AUGUSTA — The Maine State Housing Authority has decided it will not provide rental assistance to anyone who uses, possesses or cultivates medical marijuana in apartments that are paid for in part through the federal Section 8 program.
“We did this out of deference to federal law,” Deborah Turcotte, spokeswoman for MaineHousing, told the Bangor Daily News.
To be clear, MaineHousing’s decision does not affect a person’s status as a medical marijuana user or grower in Maine. It also doesn’t mean that registered users or growers of medical marijuana are immediately booted from the Section 8 program; it just means they are not allowed to do it in an apartment that receives federal subsidies, Turcotte said.
“It’s their choice,” she said. “They can go use it at a family member or friend’s house, as long as the family and friend’s houses or homes are not federally subsidized by Section 8.”
The agency became aware of the issue about three months ago, when during a series of Section 8 housing inspections — related to alleged mismanagement of the program — it became clear a handful of program participants also were medical marijuana growers or users, which revealed a complex situation where state and federal law does not agree.
In Maine, medical marijuana is legal to use and grow for certain people. Federal law, however, still considers marijuana, medical or not, an illegal controlled substance.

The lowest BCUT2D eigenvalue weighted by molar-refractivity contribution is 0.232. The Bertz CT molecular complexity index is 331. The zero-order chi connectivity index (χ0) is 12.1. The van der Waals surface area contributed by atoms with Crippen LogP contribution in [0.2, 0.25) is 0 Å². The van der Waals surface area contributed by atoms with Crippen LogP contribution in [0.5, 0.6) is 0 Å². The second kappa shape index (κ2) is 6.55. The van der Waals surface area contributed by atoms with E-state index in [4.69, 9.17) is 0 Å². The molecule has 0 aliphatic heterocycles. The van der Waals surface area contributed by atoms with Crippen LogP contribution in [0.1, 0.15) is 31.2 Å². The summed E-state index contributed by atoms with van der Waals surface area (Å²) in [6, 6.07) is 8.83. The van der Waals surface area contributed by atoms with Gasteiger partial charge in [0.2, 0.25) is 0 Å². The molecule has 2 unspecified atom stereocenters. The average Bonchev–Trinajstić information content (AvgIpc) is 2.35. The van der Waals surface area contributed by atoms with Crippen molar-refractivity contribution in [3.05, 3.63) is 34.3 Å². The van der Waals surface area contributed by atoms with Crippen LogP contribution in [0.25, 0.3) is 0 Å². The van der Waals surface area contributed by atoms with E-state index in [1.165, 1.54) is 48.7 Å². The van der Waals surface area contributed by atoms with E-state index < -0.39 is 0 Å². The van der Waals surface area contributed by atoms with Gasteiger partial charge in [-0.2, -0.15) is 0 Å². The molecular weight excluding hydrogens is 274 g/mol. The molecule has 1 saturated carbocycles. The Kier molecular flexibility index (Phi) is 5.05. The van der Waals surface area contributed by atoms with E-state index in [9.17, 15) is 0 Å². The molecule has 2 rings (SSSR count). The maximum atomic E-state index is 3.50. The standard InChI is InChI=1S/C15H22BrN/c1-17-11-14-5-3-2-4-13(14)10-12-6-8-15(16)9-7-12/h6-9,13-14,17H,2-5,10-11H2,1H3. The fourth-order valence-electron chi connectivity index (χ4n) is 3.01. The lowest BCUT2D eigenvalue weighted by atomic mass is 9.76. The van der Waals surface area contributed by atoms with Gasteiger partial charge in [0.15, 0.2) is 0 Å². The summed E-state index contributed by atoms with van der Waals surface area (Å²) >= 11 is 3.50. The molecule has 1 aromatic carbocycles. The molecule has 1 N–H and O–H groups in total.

The U.S. Department of Housing and Urban Development, which oversees the federal Section 8 program, does not allow public housing authorities, such as MaineHousing, to admit a medical marijuana user into the program, according to a statement from MaineHousing. But the federal agency did allow state agencies to set their own policy to address current Section 8 voucher holders who are certified to use medical marijuana, Turcotte said.
MaineHousing’s board thought long and hard about the decision, she said. They read over state and federal law, and heard from landlords and tenants. But in the end, because of the federal government’s strict guidelines when it comes to controlled substances, “the board decided to apply that to medical marijuana, as well,” Turcotte said.
If the board had made the opposite decision, it would have put additional burden on MaineHousing’s inspectors, who are responsible for annually inspecting the approximately 3,900 Section 8 housing units in the state. They are trained to inspect homes for housing-related issues, not on how to tell a medical marijuana plant from an illegal plant. There are several federal and state laws that affect marijuana and medical marijuana use, Turcotte said, “but we are not trained on those ourselves. We administer housing programs.”
Turcotte said that there are currently fewer than 10 residents that MaineHousing knows of who are not in compliance with its new policy. Those residents have been notified and will be given time to comply, Turcotte said.
“If they’re unable to comply, we’re required to terminate their housing assistance,” she said.